In 1990 the annual Origins™ Gaming Convention was held at DragonCon (these days it’s stationary, but in olden times it moved around). As a table-top gamer I was super excited to go and see all the new roleplaying games and board games that were being debuted. As I walked through the vendors’ hall, nestled between TSR’s Dungeons and Dragons and Game Designers Workshop were two new games that were premiering: Torg and Rifts. This year at GenCon the big talk was about the revival of Torg and Rifts. It’s the gaming industry. What are you gonna do?

But I digress.


In the past 25 years (and since the advent of collectible card games in general) I have heard that tabletop gaming is dying. With fewer Friendly Local Gaming Shops, the three tier system of delivery (publisher to distributor to store) created a bottleneck that resulted in the appearance of the death of the hobby.

Then came crowd funding.

Today the industry is not only healthy – it is thriving. You hear the term Golden Age of Gaming and it’s not far off. So, when they tell you the hobby is dying, tell them “You couldn’t tell by looking at DragonCon. “


The DragonCon Gaming Track is sprinkled liberally across the host hotels, but the stronghold lies at the venerable Hilton Hotel on Courtland Street. In the basement ballrooms, it’s wall to wall gaming. Award winning board games and card games cover every table and the gaming population fills every available seat from early in the morning to the wee hours of the next morning.  The latest and greatest games share play space with classics. Gray haired veterans (like myself) shared tables with diverse groups of younger players. I looked on as a group of 50 somethings taught the intricacies of Starfleet Battles to a group of teens. Didn’t bring a game to play? The massive board game library was happy to provide you games for an hour, a day, or the weekend.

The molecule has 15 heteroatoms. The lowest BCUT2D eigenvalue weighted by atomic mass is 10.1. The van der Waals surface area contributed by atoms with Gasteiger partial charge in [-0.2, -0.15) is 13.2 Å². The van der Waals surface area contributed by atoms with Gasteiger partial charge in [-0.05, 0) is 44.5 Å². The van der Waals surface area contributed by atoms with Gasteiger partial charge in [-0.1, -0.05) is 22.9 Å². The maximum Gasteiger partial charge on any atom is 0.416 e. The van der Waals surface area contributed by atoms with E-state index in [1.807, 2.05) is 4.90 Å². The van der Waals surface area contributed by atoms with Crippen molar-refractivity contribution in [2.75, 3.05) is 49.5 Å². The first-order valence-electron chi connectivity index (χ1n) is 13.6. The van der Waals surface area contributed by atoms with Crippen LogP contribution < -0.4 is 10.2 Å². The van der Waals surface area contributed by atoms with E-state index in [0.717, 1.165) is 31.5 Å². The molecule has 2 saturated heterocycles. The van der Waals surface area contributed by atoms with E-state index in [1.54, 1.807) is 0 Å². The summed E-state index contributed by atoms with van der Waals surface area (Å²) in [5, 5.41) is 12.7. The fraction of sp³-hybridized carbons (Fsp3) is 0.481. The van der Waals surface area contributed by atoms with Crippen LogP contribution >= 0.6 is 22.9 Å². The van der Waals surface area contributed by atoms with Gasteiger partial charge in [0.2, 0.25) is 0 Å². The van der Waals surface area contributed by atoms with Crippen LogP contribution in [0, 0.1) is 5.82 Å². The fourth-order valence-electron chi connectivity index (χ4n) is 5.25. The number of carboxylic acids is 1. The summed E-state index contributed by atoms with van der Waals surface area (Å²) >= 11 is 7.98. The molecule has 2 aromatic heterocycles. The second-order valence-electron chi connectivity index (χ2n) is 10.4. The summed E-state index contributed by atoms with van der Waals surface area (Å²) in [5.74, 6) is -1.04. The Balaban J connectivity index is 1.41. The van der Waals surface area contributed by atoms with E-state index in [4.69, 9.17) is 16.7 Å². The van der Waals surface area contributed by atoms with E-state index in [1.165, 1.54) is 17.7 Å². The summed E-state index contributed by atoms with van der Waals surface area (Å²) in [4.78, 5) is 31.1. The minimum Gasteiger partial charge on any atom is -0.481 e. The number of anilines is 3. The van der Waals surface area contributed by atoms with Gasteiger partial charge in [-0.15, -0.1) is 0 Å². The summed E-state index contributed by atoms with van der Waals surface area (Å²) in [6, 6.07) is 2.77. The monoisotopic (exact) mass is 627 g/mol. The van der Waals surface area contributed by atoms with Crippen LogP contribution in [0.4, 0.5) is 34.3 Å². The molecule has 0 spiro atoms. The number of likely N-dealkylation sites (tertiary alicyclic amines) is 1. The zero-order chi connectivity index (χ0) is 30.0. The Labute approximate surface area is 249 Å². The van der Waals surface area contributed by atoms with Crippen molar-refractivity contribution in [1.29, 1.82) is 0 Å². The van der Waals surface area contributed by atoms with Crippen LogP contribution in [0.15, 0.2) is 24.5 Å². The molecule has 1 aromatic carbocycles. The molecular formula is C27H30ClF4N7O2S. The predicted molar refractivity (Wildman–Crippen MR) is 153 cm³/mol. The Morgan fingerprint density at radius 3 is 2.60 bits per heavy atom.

But what about RPGs? The RPG rooms on the third floor of the Hilton were packed from 8 am to midnight. Campaign RPGs like the Pathfinder Society and Shadowrun Missions were present in force and non-campaign games for first time players and old campaigners were run round the clock by some of the ablest judges I’ve ever had the pleasure to play with.

I haven’t mentioned video games have I? LAN gaming is always a big draw at DragonCon. Tournament play, casual play, and pick-up games were in abundance. Bring your own PC (or console) or rent one. Over 150 titles were available. It was a thing of beauty.

Panels from industry leaders were also in abundance. Topics ranging from “How to fix your roleplaying game” to “How to design games” were addressed by major industry names like Kenneth Hite (Pelgrane Press), Jason Buhlman (Paizo), and Monte Cook (Monte Cook Games).

If it sound like there was enough gaming going on that I had time for little else, that’s because it’s true.

So next year, if you want to get your game on, DragonCon is the place to do it and, if they tell you the hobby is dead, tell them you couldn’t tell from DragonCon.